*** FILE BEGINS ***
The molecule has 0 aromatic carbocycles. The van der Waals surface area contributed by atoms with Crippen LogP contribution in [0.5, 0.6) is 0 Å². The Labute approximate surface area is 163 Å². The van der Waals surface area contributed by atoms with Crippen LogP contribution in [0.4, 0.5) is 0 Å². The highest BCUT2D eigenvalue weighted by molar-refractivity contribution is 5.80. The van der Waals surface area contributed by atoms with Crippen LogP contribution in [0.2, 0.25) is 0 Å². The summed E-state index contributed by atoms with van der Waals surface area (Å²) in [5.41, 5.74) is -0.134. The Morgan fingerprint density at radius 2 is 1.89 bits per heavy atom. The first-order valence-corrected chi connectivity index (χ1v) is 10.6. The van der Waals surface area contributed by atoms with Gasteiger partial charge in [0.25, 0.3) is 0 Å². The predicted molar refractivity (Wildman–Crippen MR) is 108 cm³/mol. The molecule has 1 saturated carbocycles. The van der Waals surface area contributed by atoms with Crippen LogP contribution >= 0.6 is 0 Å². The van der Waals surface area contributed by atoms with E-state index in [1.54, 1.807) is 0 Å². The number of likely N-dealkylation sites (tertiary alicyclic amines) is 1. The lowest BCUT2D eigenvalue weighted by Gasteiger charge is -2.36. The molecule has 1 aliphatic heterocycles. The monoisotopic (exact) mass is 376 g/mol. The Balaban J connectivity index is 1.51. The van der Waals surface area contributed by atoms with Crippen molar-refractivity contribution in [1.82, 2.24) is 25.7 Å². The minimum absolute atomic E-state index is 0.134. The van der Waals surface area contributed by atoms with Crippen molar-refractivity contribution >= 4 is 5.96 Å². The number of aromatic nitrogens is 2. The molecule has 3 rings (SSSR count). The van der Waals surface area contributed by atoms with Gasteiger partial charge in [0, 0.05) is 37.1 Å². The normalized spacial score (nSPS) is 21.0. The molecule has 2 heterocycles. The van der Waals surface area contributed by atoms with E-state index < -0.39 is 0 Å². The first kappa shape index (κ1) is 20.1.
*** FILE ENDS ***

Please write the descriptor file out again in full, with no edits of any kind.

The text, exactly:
The molecule has 0 aromatic carbocycles. The van der Waals surface area contributed by atoms with Crippen LogP contribution in [0.5, 0.6) is 0 Å². The Labute approximate surface area is 163 Å². The van der Waals surface area contributed by atoms with Crippen LogP contribution in [0.4, 0.5) is 0 Å². The highest BCUT2D eigenvalue weighted by molar-refractivity contribution is 5.80. The van der Waals surface area contributed by atoms with Crippen LogP contribution in [0.2, 0.25) is 0 Å². The summed E-state index contributed by atoms with van der Waals surface area (Å²) in [5.41, 5.74) is -0.134. The Morgan fingerprint density at radius 2 is 1.89 bits per heavy atom. The first-order valence-corrected chi connectivity index (χ1v) is 10.6. The van der Waals surface area contributed by atoms with Gasteiger partial charge in [0.25, 0.3) is 0 Å². The predicted molar refractivity (Wildman–Crippen MR) is 108 cm³/mol. The molecule has 1 saturated carbocycles. The van der Waals surface area contributed by atoms with Crippen LogP contribution >= 0.6 is 0 Å². The van der Waals surface area contributed by atoms with E-state index in [1.54, 1.807) is 0 Å². The number of likely N-dealkylation sites (tertiary alicyclic amines) is 1. The lowest BCUT2D eigenvalue weighted by Gasteiger charge is -2.36. The molecule has 1 aliphatic heterocycles. The monoisotopic (exact) mass is 376 g/mol. The Balaban J connectivity index is 1.51. The van der Waals surface area contributed by atoms with Crippen molar-refractivity contribution in [1.82, 2.24) is 25.7 Å². The minimum absolute atomic E-state index is 0.134. The van der Waals surface area contributed by atoms with Crippen molar-refractivity contribution >= 4 is 5.96 Å². The number of aromatic nitrogens is 2. The molecule has 3 rings (SSSR count). The van der Waals surface area contributed by atoms with Gasteiger partial charge in [0, 0.05) is 37.1 Å². The normalized spacial score (nSPS) is 21.0. The molecule has 2 heterocycles. The van der Waals surface area contributed by atoms with E-state index < -0.39 is 0 Å². The first kappa shape index (κ1) is 20.1.